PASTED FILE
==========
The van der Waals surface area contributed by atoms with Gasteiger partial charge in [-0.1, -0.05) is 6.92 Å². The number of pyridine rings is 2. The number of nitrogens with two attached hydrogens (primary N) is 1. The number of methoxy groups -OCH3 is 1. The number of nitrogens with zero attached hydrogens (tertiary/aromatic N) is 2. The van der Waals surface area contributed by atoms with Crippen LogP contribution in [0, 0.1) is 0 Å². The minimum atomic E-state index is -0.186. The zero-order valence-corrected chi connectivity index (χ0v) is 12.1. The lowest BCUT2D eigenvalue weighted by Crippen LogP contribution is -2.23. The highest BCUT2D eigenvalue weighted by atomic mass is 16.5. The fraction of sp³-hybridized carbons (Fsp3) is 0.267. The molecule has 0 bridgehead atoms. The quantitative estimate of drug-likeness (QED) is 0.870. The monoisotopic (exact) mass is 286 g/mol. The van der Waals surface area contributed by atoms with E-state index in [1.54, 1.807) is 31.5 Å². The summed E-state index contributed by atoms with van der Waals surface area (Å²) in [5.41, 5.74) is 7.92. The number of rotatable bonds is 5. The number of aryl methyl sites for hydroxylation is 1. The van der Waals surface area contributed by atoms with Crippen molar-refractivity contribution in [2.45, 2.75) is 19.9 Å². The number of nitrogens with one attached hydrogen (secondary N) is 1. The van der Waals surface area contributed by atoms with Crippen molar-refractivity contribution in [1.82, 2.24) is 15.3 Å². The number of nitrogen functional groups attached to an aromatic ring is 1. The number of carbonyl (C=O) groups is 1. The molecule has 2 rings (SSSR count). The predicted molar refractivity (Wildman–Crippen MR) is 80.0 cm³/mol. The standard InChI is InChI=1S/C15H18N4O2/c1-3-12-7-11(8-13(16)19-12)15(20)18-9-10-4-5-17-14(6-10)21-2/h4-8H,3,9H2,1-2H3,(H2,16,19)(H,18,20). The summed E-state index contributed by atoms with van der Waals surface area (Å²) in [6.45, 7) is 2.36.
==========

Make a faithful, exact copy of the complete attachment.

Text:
The van der Waals surface area contributed by atoms with Gasteiger partial charge in [-0.1, -0.05) is 6.92 Å². The number of pyridine rings is 2. The number of nitrogens with two attached hydrogens (primary N) is 1. The number of methoxy groups -OCH3 is 1. The number of nitrogens with zero attached hydrogens (tertiary/aromatic N) is 2. The van der Waals surface area contributed by atoms with Crippen LogP contribution in [0, 0.1) is 0 Å². The minimum atomic E-state index is -0.186. The zero-order valence-corrected chi connectivity index (χ0v) is 12.1. The lowest BCUT2D eigenvalue weighted by Crippen LogP contribution is -2.23. The highest BCUT2D eigenvalue weighted by atomic mass is 16.5. The fraction of sp³-hybridized carbons (Fsp3) is 0.267. The molecule has 0 bridgehead atoms. The quantitative estimate of drug-likeness (QED) is 0.870. The monoisotopic (exact) mass is 286 g/mol. The van der Waals surface area contributed by atoms with E-state index in [1.54, 1.807) is 31.5 Å². The summed E-state index contributed by atoms with van der Waals surface area (Å²) in [5.41, 5.74) is 7.92. The number of rotatable bonds is 5. The number of aryl methyl sites for hydroxylation is 1. The van der Waals surface area contributed by atoms with Crippen molar-refractivity contribution in [2.45, 2.75) is 19.9 Å². The number of nitrogens with one attached hydrogen (secondary N) is 1. The van der Waals surface area contributed by atoms with Crippen molar-refractivity contribution in [1.82, 2.24) is 15.3 Å². The number of nitrogen functional groups attached to an aromatic ring is 1. The number of carbonyl (C=O) groups is 1. The molecule has 2 rings (SSSR count). The predicted molar refractivity (Wildman–Crippen MR) is 80.0 cm³/mol. The standard InChI is InChI=1S/C15H18N4O2/c1-3-12-7-11(8-13(16)19-12)15(20)18-9-10-4-5-17-14(6-10)21-2/h4-8H,3,9H2,1-2H3,(H2,16,19)(H,18,20). The summed E-state index contributed by atoms with van der Waals surface area (Å²) in [6.45, 7) is 2.36.